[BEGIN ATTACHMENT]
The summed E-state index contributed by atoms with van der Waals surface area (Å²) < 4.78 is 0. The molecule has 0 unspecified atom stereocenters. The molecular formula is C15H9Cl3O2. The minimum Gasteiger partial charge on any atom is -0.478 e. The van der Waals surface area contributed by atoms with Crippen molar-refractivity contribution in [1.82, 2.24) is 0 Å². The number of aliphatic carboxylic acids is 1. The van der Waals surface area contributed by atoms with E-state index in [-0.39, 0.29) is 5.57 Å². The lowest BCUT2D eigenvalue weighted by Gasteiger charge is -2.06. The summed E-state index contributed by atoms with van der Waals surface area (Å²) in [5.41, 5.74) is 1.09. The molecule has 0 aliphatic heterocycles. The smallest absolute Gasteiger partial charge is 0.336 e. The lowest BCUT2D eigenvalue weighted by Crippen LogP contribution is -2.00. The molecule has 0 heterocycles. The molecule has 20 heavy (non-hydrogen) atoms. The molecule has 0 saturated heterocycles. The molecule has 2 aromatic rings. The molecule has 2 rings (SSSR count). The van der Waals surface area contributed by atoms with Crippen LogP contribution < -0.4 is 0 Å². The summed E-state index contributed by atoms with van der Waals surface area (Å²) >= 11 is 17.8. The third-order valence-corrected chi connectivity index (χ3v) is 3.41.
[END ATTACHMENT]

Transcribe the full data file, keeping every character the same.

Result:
The summed E-state index contributed by atoms with van der Waals surface area (Å²) < 4.78 is 0. The molecule has 0 unspecified atom stereocenters. The molecular formula is C15H9Cl3O2. The minimum Gasteiger partial charge on any atom is -0.478 e. The van der Waals surface area contributed by atoms with Crippen molar-refractivity contribution in [1.82, 2.24) is 0 Å². The number of aliphatic carboxylic acids is 1. The van der Waals surface area contributed by atoms with E-state index in [-0.39, 0.29) is 5.57 Å². The lowest BCUT2D eigenvalue weighted by Gasteiger charge is -2.06. The summed E-state index contributed by atoms with van der Waals surface area (Å²) in [5.41, 5.74) is 1.09. The molecule has 0 aliphatic heterocycles. The smallest absolute Gasteiger partial charge is 0.336 e. The lowest BCUT2D eigenvalue weighted by Crippen LogP contribution is -2.00. The molecule has 0 heterocycles. The molecule has 20 heavy (non-hydrogen) atoms. The molecule has 0 saturated heterocycles. The molecule has 2 aromatic rings. The molecule has 2 rings (SSSR count). The van der Waals surface area contributed by atoms with Crippen LogP contribution < -0.4 is 0 Å². The summed E-state index contributed by atoms with van der Waals surface area (Å²) >= 11 is 17.8. The third-order valence-corrected chi connectivity index (χ3v) is 3.41.